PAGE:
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Hunting Miles and Hills: Say Hello to Laurie Lehman

From Issue 80 • Interview by Brad Roe, Images by William Tracy

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We heard you went to Italy to get a custom Crisp? 

Yes, I did go to Italy to get a custom Crisp. About three years after I really got into riding, I decided to start looking for a better bike: lighter, higher performance, etcetera. I didn’t really know much at the time but all I had read and heard suggested that possibly having better equipment might make riding easier and expand what I could do. So I started researching and was intrigued by titanium. I am a goldsmith by profession and as a metal it interested me. In my searching, I found Darren Crisp and his handmade bikes. I had a 60th birthday coming and decided to contact Darren. After numerous emails, I decided to take the plunge.

I had a bike-fit done here in California and assumed that we would do the project long distance, as he lives and builds in a small town in Tuscany. On a surprise afternoon, an old friend called me and invited me to go with her to Italy; she would take me to meet him. She speaks the language and knows the country well. The next day I was telling my friend Greg this and I said I didn’t know what to do. The friend said, “Are you effing crazy? You’re gonna buy a ticket and go! This is a once-in-a-lifetime opportunity!”

He was right of course and that is what I did. I traveled to Castiglion Fiorentino to meet Daren at his studio that July. At that time, he was doing all of the building work personally. He showed me the shop, bikes in progress, finished projects and, of course, we discussed the details of my dream-bike-to-be. He is the nicest person and it was a most memorable experience and we have remained in touch.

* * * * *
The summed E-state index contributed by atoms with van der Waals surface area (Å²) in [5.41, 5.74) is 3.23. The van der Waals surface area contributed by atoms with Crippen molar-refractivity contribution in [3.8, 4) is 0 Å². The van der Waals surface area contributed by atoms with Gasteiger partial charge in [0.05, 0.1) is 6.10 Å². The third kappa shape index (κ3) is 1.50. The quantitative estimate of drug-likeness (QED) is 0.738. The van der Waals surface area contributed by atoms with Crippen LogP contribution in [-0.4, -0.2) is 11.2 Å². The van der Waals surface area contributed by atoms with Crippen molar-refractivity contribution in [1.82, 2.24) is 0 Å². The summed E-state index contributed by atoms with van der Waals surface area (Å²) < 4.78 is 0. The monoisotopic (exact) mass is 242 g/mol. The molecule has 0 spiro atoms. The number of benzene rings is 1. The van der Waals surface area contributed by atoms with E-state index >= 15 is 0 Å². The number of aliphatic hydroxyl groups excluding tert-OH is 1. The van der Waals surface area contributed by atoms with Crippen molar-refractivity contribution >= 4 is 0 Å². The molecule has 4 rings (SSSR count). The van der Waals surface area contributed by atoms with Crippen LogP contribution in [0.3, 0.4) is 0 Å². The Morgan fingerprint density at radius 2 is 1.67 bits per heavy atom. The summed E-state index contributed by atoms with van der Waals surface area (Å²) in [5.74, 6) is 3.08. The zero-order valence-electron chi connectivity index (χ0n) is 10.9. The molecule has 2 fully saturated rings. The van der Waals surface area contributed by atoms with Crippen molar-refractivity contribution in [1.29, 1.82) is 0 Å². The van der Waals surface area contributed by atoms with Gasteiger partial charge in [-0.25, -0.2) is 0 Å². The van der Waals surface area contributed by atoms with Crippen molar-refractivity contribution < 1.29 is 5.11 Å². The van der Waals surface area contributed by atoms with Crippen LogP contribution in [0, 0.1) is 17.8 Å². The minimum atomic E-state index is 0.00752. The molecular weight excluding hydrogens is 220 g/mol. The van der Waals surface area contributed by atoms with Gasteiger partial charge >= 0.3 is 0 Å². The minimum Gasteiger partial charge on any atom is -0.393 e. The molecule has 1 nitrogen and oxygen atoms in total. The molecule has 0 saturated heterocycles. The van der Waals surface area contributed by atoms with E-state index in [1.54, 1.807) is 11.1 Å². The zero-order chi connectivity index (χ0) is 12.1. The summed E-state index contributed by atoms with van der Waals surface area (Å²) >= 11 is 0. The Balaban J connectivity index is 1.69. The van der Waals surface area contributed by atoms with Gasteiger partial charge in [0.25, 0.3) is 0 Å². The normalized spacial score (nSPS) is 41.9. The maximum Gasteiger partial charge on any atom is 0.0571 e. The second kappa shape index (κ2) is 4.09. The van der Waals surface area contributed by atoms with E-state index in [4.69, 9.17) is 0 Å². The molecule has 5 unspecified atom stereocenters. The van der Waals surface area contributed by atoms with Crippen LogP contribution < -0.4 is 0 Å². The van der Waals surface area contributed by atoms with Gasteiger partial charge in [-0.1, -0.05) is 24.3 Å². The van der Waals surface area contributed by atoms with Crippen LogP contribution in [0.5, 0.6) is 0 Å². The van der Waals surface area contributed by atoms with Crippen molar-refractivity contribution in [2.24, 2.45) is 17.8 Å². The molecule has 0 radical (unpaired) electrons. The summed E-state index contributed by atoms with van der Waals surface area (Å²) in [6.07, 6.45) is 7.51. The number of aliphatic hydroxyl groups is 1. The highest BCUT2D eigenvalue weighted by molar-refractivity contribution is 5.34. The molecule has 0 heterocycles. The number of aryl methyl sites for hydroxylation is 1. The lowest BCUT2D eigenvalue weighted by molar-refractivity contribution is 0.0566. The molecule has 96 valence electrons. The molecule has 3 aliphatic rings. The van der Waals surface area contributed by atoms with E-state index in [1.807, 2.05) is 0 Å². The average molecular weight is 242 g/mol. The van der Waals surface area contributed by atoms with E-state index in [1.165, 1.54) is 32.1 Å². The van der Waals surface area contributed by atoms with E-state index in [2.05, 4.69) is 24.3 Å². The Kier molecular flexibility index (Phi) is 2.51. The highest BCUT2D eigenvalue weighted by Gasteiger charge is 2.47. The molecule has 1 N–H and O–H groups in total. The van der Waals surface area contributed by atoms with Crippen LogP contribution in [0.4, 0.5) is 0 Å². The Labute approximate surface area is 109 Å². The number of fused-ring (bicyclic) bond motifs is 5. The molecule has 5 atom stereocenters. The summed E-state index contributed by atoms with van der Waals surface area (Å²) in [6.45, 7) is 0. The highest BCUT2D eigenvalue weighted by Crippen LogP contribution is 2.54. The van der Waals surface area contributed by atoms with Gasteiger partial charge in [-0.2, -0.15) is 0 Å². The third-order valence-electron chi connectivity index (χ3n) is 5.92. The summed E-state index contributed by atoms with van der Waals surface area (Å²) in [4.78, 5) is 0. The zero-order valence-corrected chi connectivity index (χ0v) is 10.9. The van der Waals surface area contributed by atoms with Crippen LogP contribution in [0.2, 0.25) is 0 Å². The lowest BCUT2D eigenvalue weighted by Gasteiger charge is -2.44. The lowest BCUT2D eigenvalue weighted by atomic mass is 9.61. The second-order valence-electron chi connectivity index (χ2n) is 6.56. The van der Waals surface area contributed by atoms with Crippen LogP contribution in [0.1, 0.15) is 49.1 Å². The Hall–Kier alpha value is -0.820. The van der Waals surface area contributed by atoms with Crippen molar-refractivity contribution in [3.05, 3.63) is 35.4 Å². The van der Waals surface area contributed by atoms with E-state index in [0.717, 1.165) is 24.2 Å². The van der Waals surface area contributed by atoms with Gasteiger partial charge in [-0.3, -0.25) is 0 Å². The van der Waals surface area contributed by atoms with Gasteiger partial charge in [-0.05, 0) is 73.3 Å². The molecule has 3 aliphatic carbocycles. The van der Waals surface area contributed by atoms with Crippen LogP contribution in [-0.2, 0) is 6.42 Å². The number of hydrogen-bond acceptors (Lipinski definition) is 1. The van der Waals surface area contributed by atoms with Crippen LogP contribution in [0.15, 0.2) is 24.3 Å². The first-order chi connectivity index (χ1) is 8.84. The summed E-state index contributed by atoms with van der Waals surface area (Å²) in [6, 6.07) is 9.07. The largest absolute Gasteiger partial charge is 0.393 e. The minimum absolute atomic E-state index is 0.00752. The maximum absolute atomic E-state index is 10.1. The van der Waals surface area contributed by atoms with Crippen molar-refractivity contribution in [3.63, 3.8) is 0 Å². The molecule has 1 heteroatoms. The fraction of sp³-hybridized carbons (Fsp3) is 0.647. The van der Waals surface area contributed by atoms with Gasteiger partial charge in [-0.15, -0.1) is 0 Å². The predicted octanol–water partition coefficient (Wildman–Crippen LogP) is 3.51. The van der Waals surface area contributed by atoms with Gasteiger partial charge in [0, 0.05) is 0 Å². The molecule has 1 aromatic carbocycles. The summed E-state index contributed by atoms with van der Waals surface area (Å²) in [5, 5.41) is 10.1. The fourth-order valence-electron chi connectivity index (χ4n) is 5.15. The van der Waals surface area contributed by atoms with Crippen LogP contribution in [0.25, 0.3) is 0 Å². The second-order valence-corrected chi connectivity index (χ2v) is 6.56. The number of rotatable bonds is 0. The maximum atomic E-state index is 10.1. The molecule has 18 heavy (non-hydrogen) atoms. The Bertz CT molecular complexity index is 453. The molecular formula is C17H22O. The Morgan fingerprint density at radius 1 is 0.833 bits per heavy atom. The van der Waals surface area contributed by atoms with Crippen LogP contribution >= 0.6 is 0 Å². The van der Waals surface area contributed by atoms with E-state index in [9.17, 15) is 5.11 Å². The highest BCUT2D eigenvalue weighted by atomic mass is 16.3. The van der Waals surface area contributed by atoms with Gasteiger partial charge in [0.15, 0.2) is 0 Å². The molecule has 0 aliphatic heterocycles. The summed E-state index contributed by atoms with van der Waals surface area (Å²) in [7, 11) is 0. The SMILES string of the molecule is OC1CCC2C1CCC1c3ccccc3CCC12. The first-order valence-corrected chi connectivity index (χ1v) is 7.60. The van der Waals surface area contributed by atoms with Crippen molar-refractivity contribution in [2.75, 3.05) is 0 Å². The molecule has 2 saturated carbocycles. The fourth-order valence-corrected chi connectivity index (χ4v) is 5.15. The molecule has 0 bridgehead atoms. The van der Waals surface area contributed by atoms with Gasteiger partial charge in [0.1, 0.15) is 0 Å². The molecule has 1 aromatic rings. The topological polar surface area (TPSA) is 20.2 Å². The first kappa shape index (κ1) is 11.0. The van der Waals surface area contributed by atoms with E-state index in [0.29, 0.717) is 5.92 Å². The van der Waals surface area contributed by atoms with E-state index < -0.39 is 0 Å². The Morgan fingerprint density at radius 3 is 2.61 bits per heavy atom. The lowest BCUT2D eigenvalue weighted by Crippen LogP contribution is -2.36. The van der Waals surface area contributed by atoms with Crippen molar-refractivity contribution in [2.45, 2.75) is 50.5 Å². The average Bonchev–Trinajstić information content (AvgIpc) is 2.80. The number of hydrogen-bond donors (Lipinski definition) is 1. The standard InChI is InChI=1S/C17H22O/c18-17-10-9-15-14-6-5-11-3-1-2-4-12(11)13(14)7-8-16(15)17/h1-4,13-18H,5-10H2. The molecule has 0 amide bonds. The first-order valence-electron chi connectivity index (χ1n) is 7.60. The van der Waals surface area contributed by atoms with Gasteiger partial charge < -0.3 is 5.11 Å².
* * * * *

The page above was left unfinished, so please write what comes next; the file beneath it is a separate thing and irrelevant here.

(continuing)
By November, my incredible Ti frame, Enve fork and Chris King headset arrived on my doorstep. During the 18 months’ wait time, I had chosen and purchased the wheels, gruppo, etcetera for the build. Once I had everything, Jim Cadenhead, my favorite local mechanic, built it up and made it perfect. I took my first ride early that December. It was magic. The bike has exceeded my expectations and it continues to teach me about riding. It fits me so perfectly that it seems to disappear, and that great titanium ride quality is really good on my very long rides.

You’ve only been riding for six years? 

I have always loved bikes. I remember cruising around on summer nights on my first three-speed bike when I was about 8 years old. I bought my first road bike in high school and commuted to school that way. But over time, work, family and life filled in and the bike was left behind. In 2011, I found out that my cholesterol was quite high. I had put on weight and was told that a good fix might be more exercise. I had already been thinking about getting back to riding, so now it was time. I dug out an old mountain bike and started going for some short rides. Quickly, I knew I wanted a road bike. So in August of 2012 I put money down on a steel Bianchi. That was the real beginning. I started with two rides a week then three, then more. I had to work so I went early in the morning. I wanted to go more often and ride longer distances, so I had to get up earlier and earlier—5:30 a.m. is still my favorite ride time.